There is a need to explain the persistence of high rates of inflation since 2018-19. Obvious reasons are the precipitate drop in the value of the rupee, supply shortages of key essential items, rise in import prices in US$, hike in energy prices and alleged cartelization in the market for goods like sugar and wheat.

However, what has not been adequately emphasized is the role of monetary factors. First, high interest rates that prevailed up to February 2020 before the Covid-19 attack were expected to control aggregate demand but instead had a cost-push impact on prices. Second, monetary expansion has been very rapid and fueled primarily by a big escalation in the size of the budget deficit. In 2017-18, money supply, M2, grew by a modest rate of 10 percent. This increased to 18 percent in 2019-20 and is currently rising also by almost 18 percent.

What then is the outlook for inflation in coming months? First, the international oil price has risen to $68 per barrel from below $48 per barrel in December 2020. The government has not transferred the impact on the retail prices by a big reduction in the Petroleum Levy on HSD oil and Motor Spirit. It has been brought down from Rs 30 per litre to Rs 16.35 per litre in the case of Motor Spirit and to Rs 15.65 per litre in the case of HSD oil. Already, the implied revenues loss for the rest of the financial year is Rs 80 billion. Given the pressure to raise more revenues and contain the fiscal deficit especially after the reactivation of the IMF Programme it is unlikely that the Petroleum Levy will be cut anymore. Consequently, retail prices of petroleum products will start increasing with both direct and indirect impacts on the rate of inflation.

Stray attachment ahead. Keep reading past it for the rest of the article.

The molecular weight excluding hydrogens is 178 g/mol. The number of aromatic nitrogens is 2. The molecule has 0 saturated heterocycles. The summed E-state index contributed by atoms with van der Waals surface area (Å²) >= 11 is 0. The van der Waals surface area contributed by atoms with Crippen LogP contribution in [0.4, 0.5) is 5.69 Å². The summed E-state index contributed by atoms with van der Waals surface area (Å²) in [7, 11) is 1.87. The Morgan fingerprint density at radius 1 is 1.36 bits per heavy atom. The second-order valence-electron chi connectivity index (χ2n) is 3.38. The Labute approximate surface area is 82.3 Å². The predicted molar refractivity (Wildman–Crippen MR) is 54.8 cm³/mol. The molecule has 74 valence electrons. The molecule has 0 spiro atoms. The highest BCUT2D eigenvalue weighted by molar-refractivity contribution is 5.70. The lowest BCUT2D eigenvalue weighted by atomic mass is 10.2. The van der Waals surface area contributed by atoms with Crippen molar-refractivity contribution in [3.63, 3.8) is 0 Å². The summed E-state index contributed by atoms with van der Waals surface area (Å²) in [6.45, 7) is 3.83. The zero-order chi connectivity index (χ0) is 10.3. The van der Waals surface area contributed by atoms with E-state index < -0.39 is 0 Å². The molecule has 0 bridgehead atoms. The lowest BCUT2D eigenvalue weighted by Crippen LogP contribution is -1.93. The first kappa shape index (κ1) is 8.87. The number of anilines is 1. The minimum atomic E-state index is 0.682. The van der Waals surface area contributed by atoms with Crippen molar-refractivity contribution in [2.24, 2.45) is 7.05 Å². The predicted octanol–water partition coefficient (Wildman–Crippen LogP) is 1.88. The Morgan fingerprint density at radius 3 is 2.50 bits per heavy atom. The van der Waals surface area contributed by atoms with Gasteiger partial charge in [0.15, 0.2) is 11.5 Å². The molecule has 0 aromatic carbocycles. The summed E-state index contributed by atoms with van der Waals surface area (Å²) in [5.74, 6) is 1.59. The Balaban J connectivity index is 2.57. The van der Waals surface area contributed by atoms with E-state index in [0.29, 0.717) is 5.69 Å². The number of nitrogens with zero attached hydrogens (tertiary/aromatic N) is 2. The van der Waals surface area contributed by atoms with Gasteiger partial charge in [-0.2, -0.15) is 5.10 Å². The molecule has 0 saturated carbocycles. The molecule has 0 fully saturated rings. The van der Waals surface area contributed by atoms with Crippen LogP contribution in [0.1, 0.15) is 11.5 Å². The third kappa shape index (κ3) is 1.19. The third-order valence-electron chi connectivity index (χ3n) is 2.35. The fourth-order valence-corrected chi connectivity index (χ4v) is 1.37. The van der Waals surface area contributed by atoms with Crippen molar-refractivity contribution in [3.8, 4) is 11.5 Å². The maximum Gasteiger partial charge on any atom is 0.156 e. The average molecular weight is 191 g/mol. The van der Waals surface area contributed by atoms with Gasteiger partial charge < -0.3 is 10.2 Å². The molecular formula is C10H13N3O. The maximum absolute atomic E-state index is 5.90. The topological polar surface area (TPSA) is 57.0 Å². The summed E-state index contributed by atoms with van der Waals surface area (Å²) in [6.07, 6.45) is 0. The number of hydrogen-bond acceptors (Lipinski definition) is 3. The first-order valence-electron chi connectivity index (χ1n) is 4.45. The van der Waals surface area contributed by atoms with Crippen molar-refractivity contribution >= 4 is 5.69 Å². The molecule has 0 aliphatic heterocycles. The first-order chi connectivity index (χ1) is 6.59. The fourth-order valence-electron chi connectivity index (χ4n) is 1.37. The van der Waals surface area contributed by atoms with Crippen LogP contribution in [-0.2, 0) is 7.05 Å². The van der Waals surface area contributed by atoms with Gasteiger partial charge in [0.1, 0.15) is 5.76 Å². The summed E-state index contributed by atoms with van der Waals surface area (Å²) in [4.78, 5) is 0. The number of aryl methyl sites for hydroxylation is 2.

Second, prices of many other commodities are also rising as the world economy revives following the widespread use of vaccines. The landed price of imported wheat has approached Rs 2,060 per maund in February. This is over 25 percent higher than the procurement price being offered to farmers in Punjab. Similarly, the prices of palm oil, pulses, spices and raw cotton have gone up by 35, 20, 6 and 10 percent, respectively.

Third, there has been an upsurge in the price of cloth and garments to 11 percent in February as compared to less than 9 percent at the start of the year. The rate of increase is likely to accelerate as production of textiles gets affected by the limited availability of cotton and yarn due to the catastrophic cotton crop failure. Cloth and garments have a weight of 7 percent in the CPI and escalation in their prices could have a significant impact on the overall rate of inflation.

Fourth, the prices of perishable food items have been falling sharply. It is not clear how long this trend will persist. They could start rising once again as was the case in the corresponding period of 2019-20.

This brings us finally to the prospect of a changed role of the SBP following the granting of substantially greater autonomy after the passage of fundamental amendments to its Act. Apparently, the focus will then be almost exclusively on inflationary targeting.

The last Monetary Policy Statement contains a projection by the SBP that the inflation rate will remain within the range of 7 to 9 percent in FY21 and trend towards 5-7 percent over the medium run. Given the emphasis now on inflationary targeting it will be of importance to see if the SBP is successful in ensuring that these projections are realized. However, there remains the underlying risk given the above factors that inflation could approach a double-digit rate.

(The writer is Professor Emeritus at BNU and former Federal Minister)

Copyright Business Recorder, 2021